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Cash effect: Rs 67,000 cr worth of credit to be delayed for traders, logistics firms

Vishal Krishna
9th Nov 2016
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The BJP stands to distance its core voter base, the trading community, with the Government's move to cleanse India of black money and fake notes. This large universe, which makes up to 600,000 registered wholesale units, will now have to play it clean and limit cash transactions. It is also estimated that there are millions of unregistered traders in the country. By traders, YourStory means commodity traders, agri-produce traders and distribution companies. Since the retail and logistics industry is $900 billion in size (according to E&Y), there can be a staggered credit delay of at least $10 billion because of delayed payments to the distribution ecosystem which works on cash payments to distribute goods across the country.

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Image: Shutterstock

Even the kirana, or mom-and-pop retailers, will be hurt for a couple of months until the new currency notes come into to full circulation. The move could bring down the transaction size and in turn have an impact on the daily margins of retailers. Since the kirana store retailers are affected, it could also affect the payment cycles of wholesalers, FMCG companies, farmers, apparel retailers, and logistics businesses. Even the big retailers would suffer because they will delay their credit terms. The normal 30-to-60-day period to make cash payments could be delayed by another 30 days. This could mean a few things:

  • Grocery items will be difficult to find in the next few weeks.
  • Retailer margins for the quarter will be hit by a third, at least
  • FMCG companies' inventory for the quarter will be high; they will have to streamline their operations to new payment mechanisms
  • Kirana stores will be the worst-hit, along with the confused customer
  • Small truck transporters will also be hit for about a month.

The math behind the Rs 67,000 crore credit delay based on cash and stuck inventory:

  • Wholesale traders (600,000 traders x Rs 1,80,000 due from retailers or distributors) credit cycles for 15 days = Rs 10,800 crore
  • Small truck companies' credit cycles with wholesalers (Rs 40,000 x 1.5 million truckers) for 15 days: Rs 6,000 crore.
  • FMCG and manufacturer credit cycle to retail trade (8,000,000 kiranas x Rs 40,000) = Rs 32,000 crore.
  • Stuck inventory for a month at the wholesale level: Rs 16200 crore

Small kirana stores make 10 percent on transactions up to Rs 1 lakh and deal with Rs 500 and Rs 100 notes frequently. There are eight million kirana stores in India who will have to wait for their consumers to exchange their Rs 500 and Rs 1,000 notes, at banks and post offices, before they start making retail transactions. “These shops are the lifeline of the Indian economy, and they could be hurt for a while. This is why things like the Unified Payments Interface and other electronic payments methods should be proliferated by banks as priority,” says Prem Kumar, Founder of SnapBizz, which works with more than 2000 kiranas across the country.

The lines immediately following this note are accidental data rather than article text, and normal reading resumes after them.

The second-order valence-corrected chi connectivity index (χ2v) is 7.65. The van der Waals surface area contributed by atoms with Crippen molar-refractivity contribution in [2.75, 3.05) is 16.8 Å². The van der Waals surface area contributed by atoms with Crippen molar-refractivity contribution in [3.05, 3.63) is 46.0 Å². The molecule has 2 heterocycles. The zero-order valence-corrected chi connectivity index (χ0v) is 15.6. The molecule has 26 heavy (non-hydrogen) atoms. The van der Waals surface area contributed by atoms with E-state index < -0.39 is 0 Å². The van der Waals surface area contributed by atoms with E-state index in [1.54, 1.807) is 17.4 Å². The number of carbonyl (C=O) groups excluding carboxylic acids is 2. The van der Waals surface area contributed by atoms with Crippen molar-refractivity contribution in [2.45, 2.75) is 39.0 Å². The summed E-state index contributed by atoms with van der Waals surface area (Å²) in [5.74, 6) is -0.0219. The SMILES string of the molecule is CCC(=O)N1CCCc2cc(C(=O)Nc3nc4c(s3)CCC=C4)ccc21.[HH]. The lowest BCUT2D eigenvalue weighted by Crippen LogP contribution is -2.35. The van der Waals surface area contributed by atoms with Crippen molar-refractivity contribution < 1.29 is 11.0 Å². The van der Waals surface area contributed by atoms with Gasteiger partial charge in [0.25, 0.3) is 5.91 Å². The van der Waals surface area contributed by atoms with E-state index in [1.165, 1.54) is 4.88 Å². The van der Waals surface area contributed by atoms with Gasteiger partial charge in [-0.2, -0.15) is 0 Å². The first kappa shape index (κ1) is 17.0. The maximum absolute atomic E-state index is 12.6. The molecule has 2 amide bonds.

Kirana retail and wholesale must move digital

There are less than 2 million point-of-sale outlets in the country and card transactions are not accepted across the country. So, if one does not have Rs 100 notes, then transacting with business will be very difficult in the entire production, distribution, and supply chain ecosystem.

However, these pains are temporary as the new currency notes and proliferation of new payment technologies like Unified Payments Interface can sink fake note circulation, control black money, and usher in a new era in a new India.

“The government has taken a very progressive step towards making India a predominant digital economy. We are confident that this move will further boost the adoption of digital payments in India and will encourage consumers to go cashless and we at fonePaisa support this move by the government and can merchants begin their digital payments journey,” says Ritesh Agarwal, CEO and Co-Founder, FonePaisa Payments Private Limited.

The average kirana gets a push towards digital currency in the short and medium term. Consumers’ inability to use these large notes, coupled with the high demand for other notes is going to push digital transactions further. Though the new Rs 500 and Rs 2,000 notes are going to start being available later this week, it could be early next year before they are well-spread out in circulation. And once the merchant and consumers understand the benefits of digital, it is going to be hard to say no.

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